Compact EVs

Compact electric cars make a huge amount of sense, as it’s often models like these that are used in and around cities, where charging infrastructure is at its best, and range isn’t quite so much of a priority.

The compact electric car class stems from models like the Mini Electric through to Volkswagen’s popular ID.3 – a model that is jam-packed with the latest features and one which incorporates a decent amount of electric range, too.

Compact electric cars, despite their relatively small exterior dimensions, have also been designed to maximise interior space so you might find that they feel a little more spacious than a ‘regular’ car of the same size. That ID.3, for example, has a fully flat floor in the rear of the car, meaning that rear seat passengers have more space to stretch out.

Volkswagen ID.3

Volkswagen made a splash with the ID.3, which arrived as the first vehicle to enter into the firm’s ‘ID’ sub-brand dedicated to electric vehicles. It goes to show just how important Volkswagen sees the ID.3 as it has consistently referenced it in the same vein as two of its most important vehicles – the Golf and Beetle.

It’s jam-packed with technology, including a clear central touchscreen which controls many of the car’s functions. Plus, models fitted with the largest battery pack that Volkswagen offers can travel for up to 336 miles on a single charge. But on top of that, it’s also practical and spacious, with a large boot which makes it a great option for families wanting to try out an EV.


BMW’s i3 really broke the mould and launched a whole new generation of EVs when it was launched around nine years ago, bringing clever battery technology and some brand-new building techniques to the segment. It has gone on to prove wildly popular, too, with BMW creating more than 250,000 examples during that time. It uses some really clever materials – open the door and you’ll find that the sills have been made from carbon fibre to save weight, for example.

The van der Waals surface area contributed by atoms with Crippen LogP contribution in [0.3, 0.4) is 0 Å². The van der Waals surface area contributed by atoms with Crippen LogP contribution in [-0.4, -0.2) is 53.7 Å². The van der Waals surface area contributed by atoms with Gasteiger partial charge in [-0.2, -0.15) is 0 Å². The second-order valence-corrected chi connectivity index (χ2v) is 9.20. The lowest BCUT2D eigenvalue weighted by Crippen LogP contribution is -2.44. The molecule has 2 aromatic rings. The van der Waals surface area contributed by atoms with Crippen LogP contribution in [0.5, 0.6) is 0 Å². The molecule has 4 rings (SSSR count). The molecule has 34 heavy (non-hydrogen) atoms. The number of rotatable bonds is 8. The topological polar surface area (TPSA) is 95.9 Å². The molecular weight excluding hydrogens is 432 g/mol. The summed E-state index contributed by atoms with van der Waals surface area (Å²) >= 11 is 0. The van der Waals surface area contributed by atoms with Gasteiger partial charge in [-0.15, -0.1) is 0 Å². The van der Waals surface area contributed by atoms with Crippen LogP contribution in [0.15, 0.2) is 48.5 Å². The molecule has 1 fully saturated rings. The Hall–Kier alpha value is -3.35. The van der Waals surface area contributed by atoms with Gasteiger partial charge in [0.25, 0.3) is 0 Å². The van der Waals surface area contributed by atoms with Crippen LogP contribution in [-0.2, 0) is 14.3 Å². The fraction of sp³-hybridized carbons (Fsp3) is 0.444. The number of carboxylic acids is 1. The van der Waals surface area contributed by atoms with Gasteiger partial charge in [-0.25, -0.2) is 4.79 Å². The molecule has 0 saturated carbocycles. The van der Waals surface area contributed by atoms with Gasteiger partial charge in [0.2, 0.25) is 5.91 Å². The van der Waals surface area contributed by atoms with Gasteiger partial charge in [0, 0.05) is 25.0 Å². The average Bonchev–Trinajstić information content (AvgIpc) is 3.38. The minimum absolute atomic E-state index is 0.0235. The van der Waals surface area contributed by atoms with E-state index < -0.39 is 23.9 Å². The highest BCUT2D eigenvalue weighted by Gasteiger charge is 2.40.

Why do so many people love the i3? Well, its interior – which was particularly space-age when launched – looks great today and its battery technology ensured that it could still return up to 190 miles of range. A sportier i3S version brings added performance and more direct steering for those after a slightly more dynamic-feeling option.

MINI Electric

The MINI is the perfect fit for electrification. It’s compact, great to look at and fun to drive, and all of these attributes have been retained in its switch to a battery-powered model. In fact, the MINI Electric’s zippy acceleration makes it just as exciting to drive as the regular-powered model but with zero tailpipe emissions. Its range of 145 miles makes it a great choice for commuters or city drivers, too, while its compact proportions make it very easy to park.

Inside, it’s got the same funky and well-appointed cabin as you’d find in the petrol MINI, with a large central touchscreen and a second ‘driver display’ which sits atop the steering wheel. They’re both really clear and easy to read, too.

smart EQ fortwo

smart might be best known for its original fortwo city car, but it has recently pivoted to become a fully electric brand. It’s a great recipe, as electric power really suits these usually urban-focused models. The smart EQ fortwo is an electric integration of its original two-seater and it’s capable of returning up to 80 miles of range on a single charge, which is more than enough for darting around town.

Thanks to its low weight, the fortwo is also really nimble to drive and well-suited to nipping in and out of traffic as a result. You can even get it as a cabrio if you’re after wind-in-your-hair thrills from your next EV.

Explore the electric model range


The huge surge in popularity for SUVs has been reflected in the electric car segment.


Not quite as commonplace, but there are still a number of options out there.

Sports cars

The same level of fun and excitement as a combustion-engined car.

Performance cars

Electric power and performance are a match made in heaven

The home of electric

If you’re looking to join the growing number of people buying and driving EVs, we take a look at everything you need to know.